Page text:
Syncing system directories (like /etc) when Syncthing runs as a user service?


(Piotr Dobrogost) #1

I’m curious how do you handle syncing /etc directory when Syncthing runs as a user service (systemctl --user ...)?


(Scott Hansen) #2

You can’t :slight_smile: The process has to have permissions to act on the files it syncs. Not to mention, syncing system directories like /etc and /var is typically going to be a bad idea, as they often contain special file types (like socket files or symlinks) or database files. If you’re going for a backup system, there are a bunch of better suited tools then a one-way Syncthing instance.

Scott

Edit: I should clarify, that you can read any file that the Syncthing user can read, likewise with writes. There are numerous files in /etc/ that are read-only for root, meaning those will not be synced, and none of the files would be able to be overwritten when syncing from another device.


(Pierre-Alain TORET) #3

@firecat4153, as I understand @pwd message, the goal is to sync /etc files to another host in order to back them up from there. In this particular point of view, it will never happen to have modifications on the remote /etc folder and it’s not the backup tool either, just a sync tool (as expected).


(Piotr Dobrogost) #4

How about running extra instance of Syncthing as root for this? This leads to general question – is every user of given computer supposed to run his instance of Syncthing? I guess it would be nice if there would be only one instance of Syncthing handling data of different users. Let’s say each folder could be assigned to specific user.


(Antony Male) #5

Yes each user should run their own syncthing instance. That way each user can have their own configuration, you don’t risk users accidentally being given access to each others’ files through syncthing, etc.

With user services, the service is only started when the user logs on.

As others have said, if you’re looking to back up files, use a backup program.


(Piotr Dobrogost) #6

Should each instance use different device ID for local machine or can all share the same device ID?


(Simon) #7

Same ID is a bad idea for sure, as both instances can run at the same time, in which case another Syncthing instance can’t discern the two. You need different IDs and ports for multiple instances on the same computer. Actually using “Device” is an unfortunate terminology in this context, but I can’t think of anything better (instance would be worse in other ways).


(Antony Male) #8

Indeed, each instance will have its own configuration, which will be accessible only to the user who runs that instance of Syncthing.

Therefore each Syncthing instance will have its own Device ID, and different users can choose to share different files with different people.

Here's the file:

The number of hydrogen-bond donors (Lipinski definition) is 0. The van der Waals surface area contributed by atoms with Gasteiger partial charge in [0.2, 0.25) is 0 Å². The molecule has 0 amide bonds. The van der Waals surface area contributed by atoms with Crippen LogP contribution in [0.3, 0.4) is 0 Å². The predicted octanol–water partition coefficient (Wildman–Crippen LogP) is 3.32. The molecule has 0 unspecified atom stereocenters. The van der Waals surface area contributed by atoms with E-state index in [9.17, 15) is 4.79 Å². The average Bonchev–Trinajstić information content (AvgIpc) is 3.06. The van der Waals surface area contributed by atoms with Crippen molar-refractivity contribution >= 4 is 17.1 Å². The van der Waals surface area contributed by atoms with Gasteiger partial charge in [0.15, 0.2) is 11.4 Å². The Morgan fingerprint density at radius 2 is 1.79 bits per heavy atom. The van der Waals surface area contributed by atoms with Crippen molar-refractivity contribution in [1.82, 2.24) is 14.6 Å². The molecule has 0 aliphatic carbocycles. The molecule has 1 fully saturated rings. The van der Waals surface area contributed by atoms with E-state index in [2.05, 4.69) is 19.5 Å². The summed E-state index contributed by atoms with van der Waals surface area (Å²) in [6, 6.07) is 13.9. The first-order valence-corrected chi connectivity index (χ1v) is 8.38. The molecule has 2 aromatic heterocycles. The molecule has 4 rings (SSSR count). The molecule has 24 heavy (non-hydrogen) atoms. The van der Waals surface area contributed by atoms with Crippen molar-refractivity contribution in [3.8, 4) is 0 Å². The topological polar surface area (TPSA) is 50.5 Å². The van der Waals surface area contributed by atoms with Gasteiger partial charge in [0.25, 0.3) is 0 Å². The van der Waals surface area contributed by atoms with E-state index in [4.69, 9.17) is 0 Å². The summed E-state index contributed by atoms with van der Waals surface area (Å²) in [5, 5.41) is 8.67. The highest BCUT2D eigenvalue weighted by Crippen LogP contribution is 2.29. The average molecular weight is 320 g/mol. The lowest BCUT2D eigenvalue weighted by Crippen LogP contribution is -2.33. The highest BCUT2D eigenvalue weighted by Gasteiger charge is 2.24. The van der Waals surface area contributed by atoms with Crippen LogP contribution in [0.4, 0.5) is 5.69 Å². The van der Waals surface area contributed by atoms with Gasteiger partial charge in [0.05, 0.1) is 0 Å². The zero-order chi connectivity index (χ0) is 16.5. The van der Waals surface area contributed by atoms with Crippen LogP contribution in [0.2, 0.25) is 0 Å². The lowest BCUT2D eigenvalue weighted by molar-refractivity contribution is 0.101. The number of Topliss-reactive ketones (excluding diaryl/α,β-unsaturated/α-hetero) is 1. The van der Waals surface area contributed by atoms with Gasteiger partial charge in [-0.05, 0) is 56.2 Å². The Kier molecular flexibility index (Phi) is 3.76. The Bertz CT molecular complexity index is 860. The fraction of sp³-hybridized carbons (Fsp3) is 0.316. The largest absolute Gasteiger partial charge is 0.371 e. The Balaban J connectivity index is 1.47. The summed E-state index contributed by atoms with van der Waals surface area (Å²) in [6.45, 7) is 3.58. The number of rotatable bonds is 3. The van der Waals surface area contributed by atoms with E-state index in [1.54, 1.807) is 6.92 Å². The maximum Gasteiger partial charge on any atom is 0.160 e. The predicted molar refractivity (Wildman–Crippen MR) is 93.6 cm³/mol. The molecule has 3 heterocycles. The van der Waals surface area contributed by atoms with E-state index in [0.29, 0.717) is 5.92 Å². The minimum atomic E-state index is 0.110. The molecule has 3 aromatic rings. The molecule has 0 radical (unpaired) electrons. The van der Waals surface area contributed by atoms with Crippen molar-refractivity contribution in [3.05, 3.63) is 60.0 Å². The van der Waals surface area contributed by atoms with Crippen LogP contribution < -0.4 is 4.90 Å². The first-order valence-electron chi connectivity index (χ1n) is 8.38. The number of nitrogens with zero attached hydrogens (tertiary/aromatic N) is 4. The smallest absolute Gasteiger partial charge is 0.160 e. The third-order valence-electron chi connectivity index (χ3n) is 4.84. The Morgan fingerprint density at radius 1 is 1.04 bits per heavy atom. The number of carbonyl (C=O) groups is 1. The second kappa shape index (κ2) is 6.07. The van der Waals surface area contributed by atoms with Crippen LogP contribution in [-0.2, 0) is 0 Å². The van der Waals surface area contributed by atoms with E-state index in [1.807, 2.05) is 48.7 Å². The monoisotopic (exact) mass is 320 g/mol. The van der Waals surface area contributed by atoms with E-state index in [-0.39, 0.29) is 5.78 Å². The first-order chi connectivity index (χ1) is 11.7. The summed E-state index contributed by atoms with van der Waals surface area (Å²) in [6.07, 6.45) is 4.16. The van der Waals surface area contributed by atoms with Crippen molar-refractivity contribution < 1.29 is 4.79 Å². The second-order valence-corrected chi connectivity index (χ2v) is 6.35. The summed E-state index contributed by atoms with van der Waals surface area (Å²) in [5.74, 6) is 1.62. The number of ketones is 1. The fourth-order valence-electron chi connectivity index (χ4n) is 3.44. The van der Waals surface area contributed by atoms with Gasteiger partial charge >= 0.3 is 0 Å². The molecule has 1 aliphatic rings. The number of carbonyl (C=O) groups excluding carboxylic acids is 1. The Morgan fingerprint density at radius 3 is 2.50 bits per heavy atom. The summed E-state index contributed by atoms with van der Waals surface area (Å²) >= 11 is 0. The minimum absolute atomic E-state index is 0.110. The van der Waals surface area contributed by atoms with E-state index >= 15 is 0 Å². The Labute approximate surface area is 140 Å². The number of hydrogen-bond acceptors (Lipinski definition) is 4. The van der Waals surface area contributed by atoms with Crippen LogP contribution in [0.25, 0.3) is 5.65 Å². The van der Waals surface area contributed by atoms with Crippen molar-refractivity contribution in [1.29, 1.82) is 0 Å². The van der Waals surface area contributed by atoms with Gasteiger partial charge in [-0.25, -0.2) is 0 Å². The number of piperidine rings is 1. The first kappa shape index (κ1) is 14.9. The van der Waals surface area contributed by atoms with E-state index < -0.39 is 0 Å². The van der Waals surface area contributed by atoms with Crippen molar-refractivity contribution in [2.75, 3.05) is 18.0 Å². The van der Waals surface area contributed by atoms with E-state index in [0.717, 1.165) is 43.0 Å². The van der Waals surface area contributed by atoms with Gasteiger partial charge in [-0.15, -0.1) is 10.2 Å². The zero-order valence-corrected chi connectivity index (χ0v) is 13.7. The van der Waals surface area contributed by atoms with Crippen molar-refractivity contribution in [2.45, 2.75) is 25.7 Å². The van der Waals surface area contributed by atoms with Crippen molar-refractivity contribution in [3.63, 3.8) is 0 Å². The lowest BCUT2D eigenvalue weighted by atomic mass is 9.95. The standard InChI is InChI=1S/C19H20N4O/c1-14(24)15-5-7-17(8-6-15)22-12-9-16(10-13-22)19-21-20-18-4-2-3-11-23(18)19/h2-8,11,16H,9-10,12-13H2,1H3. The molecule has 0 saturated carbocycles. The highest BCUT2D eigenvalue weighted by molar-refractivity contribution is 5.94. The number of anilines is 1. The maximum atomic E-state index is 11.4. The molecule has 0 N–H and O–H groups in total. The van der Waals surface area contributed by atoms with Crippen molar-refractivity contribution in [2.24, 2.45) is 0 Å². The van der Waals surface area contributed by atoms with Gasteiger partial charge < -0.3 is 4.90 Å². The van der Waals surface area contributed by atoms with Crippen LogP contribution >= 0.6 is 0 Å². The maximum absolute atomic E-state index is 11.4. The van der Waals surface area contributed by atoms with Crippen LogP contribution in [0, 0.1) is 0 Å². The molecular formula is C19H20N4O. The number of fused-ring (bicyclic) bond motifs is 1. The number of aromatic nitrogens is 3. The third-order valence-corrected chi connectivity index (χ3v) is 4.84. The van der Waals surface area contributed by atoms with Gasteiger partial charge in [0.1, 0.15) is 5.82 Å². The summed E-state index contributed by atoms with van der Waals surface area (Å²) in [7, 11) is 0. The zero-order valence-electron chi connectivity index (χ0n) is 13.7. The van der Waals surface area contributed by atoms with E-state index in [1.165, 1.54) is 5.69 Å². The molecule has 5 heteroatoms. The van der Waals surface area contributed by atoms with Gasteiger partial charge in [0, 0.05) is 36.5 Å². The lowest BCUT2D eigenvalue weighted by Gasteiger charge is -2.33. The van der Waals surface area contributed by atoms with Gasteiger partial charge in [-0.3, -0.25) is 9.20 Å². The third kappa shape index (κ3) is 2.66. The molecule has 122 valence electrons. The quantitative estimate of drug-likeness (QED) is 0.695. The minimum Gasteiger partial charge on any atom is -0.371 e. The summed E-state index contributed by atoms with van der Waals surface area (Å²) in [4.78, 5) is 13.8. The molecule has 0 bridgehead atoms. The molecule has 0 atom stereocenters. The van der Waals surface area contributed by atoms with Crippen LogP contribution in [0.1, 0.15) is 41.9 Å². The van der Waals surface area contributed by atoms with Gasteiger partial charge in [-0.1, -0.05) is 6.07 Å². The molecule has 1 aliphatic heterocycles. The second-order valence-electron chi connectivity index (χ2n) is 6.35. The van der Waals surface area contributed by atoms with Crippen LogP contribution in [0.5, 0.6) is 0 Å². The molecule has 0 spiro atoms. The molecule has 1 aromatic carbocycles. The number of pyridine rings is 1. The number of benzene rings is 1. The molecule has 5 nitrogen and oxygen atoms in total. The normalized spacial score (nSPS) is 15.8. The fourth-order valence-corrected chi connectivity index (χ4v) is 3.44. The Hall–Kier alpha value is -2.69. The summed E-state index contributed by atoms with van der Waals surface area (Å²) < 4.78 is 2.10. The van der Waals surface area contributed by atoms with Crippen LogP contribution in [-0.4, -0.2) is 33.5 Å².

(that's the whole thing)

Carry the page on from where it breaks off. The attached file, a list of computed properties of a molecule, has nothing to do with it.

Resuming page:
(Piotr Dobrogost) #9

Well, the question of how to setup ST for multiple users is actually a FAQ – How do I configure multiple users on a single machine?. There we find the following warning:

Be aware that you might need to configure listening ports such that they do not overlap

but there’s no information on different device ids…


(Antony Male) #10

You do not configure the Device ID yourself. If you have different Syncthing instances where each has its own config (which is the only sensible way to setup multiple Syncthing instances for multiple users), then each instance will get its own Device ID.


(Piotr Dobrogost) #11

Well, I don’t know how but I got into situation in which I had the same device ID in two different configurations on one host (one normal user, one root). I stopped ST system service (which is syncthing@root so configuration is stored in /root/.config/syncthing), deleted /root/.config/syncthing and started service again. This resulted in new device ID so all is well now.

Btw, if anyone needs to manage ST systemd root’s user service then the way to do this is sudo XDG_RUNTIME_DIR="/run/user/0" systemctl --user stop|start|status syncthing. Information obtained from @grawity on #systemd channel. Not setting XDG_RUNTIME_DIR results in Failed to connect to bus: No such file or directory


(Jakob Borg) #12

The device ID is the hash of the public key, which is cert.pem in the config directory. If you clone the config directory, you clone the device ID. This is always a bad idea. :slight_smile:


(Piotr Dobrogost) #13

Sure. I just don’t remember cloning configuration but with my bad memory I never know… :slight_smile:


(Simon) #14

Out of curiosity: Why do you start the root Syncthing instance as a systemd (root) user service and not as a system service?


(Piotr Dobrogost) #15

Well, again I don’t know why but it got installed as a root’s user service :slight_smile: But yes, it does not make much sense so I disabled it and installed system service instead.